It’s only a matter of time now before drones become a key component of everyday logistics infrastructure, but there are still significant barriers between where we are today and that future — particularly when it comes to regulation. Iris Automation is developing computer vision products that can help simplify the regulatory challenges involved in setting standards for pilotless flight, thanks to its detect-and-avoid technology that can run using a wide range of camera hardware. The company has raised a $13 million Series B funding round to improve and extend its tech, and to help provide demonstrations of its efficacy in partnership with regulators.
I spoke to Iris Automation CEO Jon Damush, and Iris Automation investor Tess Hatch, VP at Bessemer Venture Partners, about the round and the startup’s progress and goals. Damush, who took over as CEO earlier this year, talked about his experience at Boeing, his personal experience as a pilot and the impact on aviation of the advent of small, cheap and readily accessible electric motors, batteries and powerful computing modules, which have set the stage for an explosion in the commercial UAV industry.
“You’ve now shattered some of the barriers that have been in aerospace for the past 50 years, because you’re starting to really democratize the tools of production that allow people to make things that fly much easier than they could before,” Damush told me. “So with that, and the ability to take a human out of the cockpit, comes some interesting challenges — none more so than the regulatory environment.”
The U.S. Federal Aviation Administration (FAA), and most airspace regulators around the world, essentially divide into two spheres regulations around commercial flight, Damush explains. The first is around operations — what are you going to do while in flight, and are you doing that the right way. The second, however, is about the pilot, and that’s a much trickier thing to adapt to pilotless aircraft.
“One of the biggest challenges is the part of the regulations called 91.113b, and what that part of the regs states is that given weather conditions that permit, it’s the pilot on the airplane that has the ultimate responsibility to see and avoid other aircraft. That’s not a separation standard that says you’ve got to be three miles away, or five miles away or a mile away — that is a last line of defense, that is a safety net, so that when all the other mitigations that lead to a safe flight from A to B fail, the pilot is there to make sure you don’t collide into somebody.”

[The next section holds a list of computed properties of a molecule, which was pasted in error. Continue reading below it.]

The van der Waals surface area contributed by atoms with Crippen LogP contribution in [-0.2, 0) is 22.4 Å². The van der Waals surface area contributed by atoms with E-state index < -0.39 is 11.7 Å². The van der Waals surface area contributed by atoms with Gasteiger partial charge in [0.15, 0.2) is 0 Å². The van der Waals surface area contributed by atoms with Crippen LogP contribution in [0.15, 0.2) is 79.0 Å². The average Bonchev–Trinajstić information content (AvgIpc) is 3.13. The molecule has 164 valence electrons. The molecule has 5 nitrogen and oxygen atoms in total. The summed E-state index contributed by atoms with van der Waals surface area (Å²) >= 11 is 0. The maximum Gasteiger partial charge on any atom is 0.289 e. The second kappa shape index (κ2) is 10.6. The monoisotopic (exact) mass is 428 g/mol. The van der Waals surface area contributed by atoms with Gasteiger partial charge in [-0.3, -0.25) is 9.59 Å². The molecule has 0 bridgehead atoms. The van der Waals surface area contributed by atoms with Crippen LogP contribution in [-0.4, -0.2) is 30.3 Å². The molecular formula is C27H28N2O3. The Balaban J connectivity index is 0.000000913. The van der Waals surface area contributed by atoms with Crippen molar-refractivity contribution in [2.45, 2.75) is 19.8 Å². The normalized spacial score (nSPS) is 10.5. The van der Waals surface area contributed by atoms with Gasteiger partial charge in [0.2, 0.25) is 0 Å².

Iris comes in here, with an optical camera-based obstacle avoidance system that uses computer vision to effectively replace this last line of defense when there isn’t a pilot to do so. And what this unlocks is a key limiting factor in today’s commercial drone regulatory environment: The ability to fly aircraft beyond visual line of sight. All that means is that drones can operate without having to guarantee that an operator has eyes on them at all times. When you first hear that, you imagine that this factors in mostly to long-distance flight, but Damush points out that it’s actually more about volume — removing the constraints of having to keep a drone within visual line of sight at all times means you can go from having one operator per drone, to one operator managing a fleet of drones, which is when the economies of scale of commercial drone transportation really start to make sense.
Iris has made progress toward making this a reality, working with the FAA this year as part of its integrated pilot program to demonstrate the system in two different use cases. It also released the second version of its Casia system, which can handle significantly longer-range object detection. Hatch pointed out that these were key reasons why Bessemer upped its stake with this follow-on investment, and when I asked if COVID-19 has had any impact on industry appetite or confidence in the commercial drone market, she said that has been a significant factor, and it’s also changing the nature of the industry.
“The two largest industries [right now] are agriculture and public safety enforcement,” Hatch told me. “And public safety enforcement was not one of those last year, it was agriculture, construction and energy. That’s definitely become a really important vertical for the drone industry — one could imagine someone having a heart attack or an allergic reaction, an ambulance takes on average 14 minutes to get to that person, when a drone can be dispatched and deliver an AED or an epi pen within minutes, saving that person’s life. So I really hope that tailwind continues post COVID.”
This Series B round includes investment from Bee Partners, OCA Ventures and new strategic investors Sony Innovation Fund and Verizon Ventures (disclosure: TechCrunch is owned by Verizon Media Group, though we have no involvement, direct or otherwise, with their venture arm). Damush pointed out that Sony provides great potential strategic value because it develops so much of the imaging sensor stack used in the drone industry, and Sony also develops drones itself. For its part, Verizon offers key partner potential on the connectivity front, which is invaluable for managing large-scale drone operations.